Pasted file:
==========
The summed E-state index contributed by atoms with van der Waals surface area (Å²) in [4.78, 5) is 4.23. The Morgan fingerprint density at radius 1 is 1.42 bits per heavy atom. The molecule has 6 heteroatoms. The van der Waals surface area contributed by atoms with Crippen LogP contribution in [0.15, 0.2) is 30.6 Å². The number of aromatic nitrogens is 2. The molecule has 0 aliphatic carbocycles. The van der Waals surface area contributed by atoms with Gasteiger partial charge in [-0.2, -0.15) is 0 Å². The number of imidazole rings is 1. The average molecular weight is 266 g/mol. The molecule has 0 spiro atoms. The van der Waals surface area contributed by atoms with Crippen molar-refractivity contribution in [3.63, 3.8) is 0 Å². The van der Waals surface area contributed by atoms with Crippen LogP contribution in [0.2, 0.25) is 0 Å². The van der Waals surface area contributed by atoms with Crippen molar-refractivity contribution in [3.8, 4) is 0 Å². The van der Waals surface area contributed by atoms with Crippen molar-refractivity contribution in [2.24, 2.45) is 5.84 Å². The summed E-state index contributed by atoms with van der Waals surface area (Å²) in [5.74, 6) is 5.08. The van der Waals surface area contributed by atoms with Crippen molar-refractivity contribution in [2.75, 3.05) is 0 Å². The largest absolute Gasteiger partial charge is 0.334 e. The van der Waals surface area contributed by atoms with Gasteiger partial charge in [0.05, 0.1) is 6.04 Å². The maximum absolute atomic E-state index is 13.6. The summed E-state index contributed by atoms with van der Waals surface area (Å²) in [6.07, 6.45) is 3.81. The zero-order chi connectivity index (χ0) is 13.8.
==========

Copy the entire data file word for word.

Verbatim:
The summed E-state index contributed by atoms with van der Waals surface area (Å²) in [4.78, 5) is 4.23. The Morgan fingerprint density at radius 1 is 1.42 bits per heavy atom. The molecule has 6 heteroatoms. The van der Waals surface area contributed by atoms with Crippen LogP contribution in [0.15, 0.2) is 30.6 Å². The number of aromatic nitrogens is 2. The molecule has 0 aliphatic carbocycles. The van der Waals surface area contributed by atoms with Gasteiger partial charge in [-0.2, -0.15) is 0 Å². The number of imidazole rings is 1. The average molecular weight is 266 g/mol. The molecule has 0 spiro atoms. The van der Waals surface area contributed by atoms with Crippen molar-refractivity contribution in [3.63, 3.8) is 0 Å². The van der Waals surface area contributed by atoms with Crippen LogP contribution in [0.2, 0.25) is 0 Å². The van der Waals surface area contributed by atoms with Crippen molar-refractivity contribution in [3.8, 4) is 0 Å². The van der Waals surface area contributed by atoms with Crippen molar-refractivity contribution in [2.24, 2.45) is 5.84 Å². The summed E-state index contributed by atoms with van der Waals surface area (Å²) in [5.74, 6) is 5.08. The van der Waals surface area contributed by atoms with Crippen molar-refractivity contribution in [2.75, 3.05) is 0 Å². The largest absolute Gasteiger partial charge is 0.334 e. The van der Waals surface area contributed by atoms with Gasteiger partial charge in [0.05, 0.1) is 6.04 Å². The maximum absolute atomic E-state index is 13.6. The summed E-state index contributed by atoms with van der Waals surface area (Å²) in [6.07, 6.45) is 3.81. The zero-order chi connectivity index (χ0) is 13.8.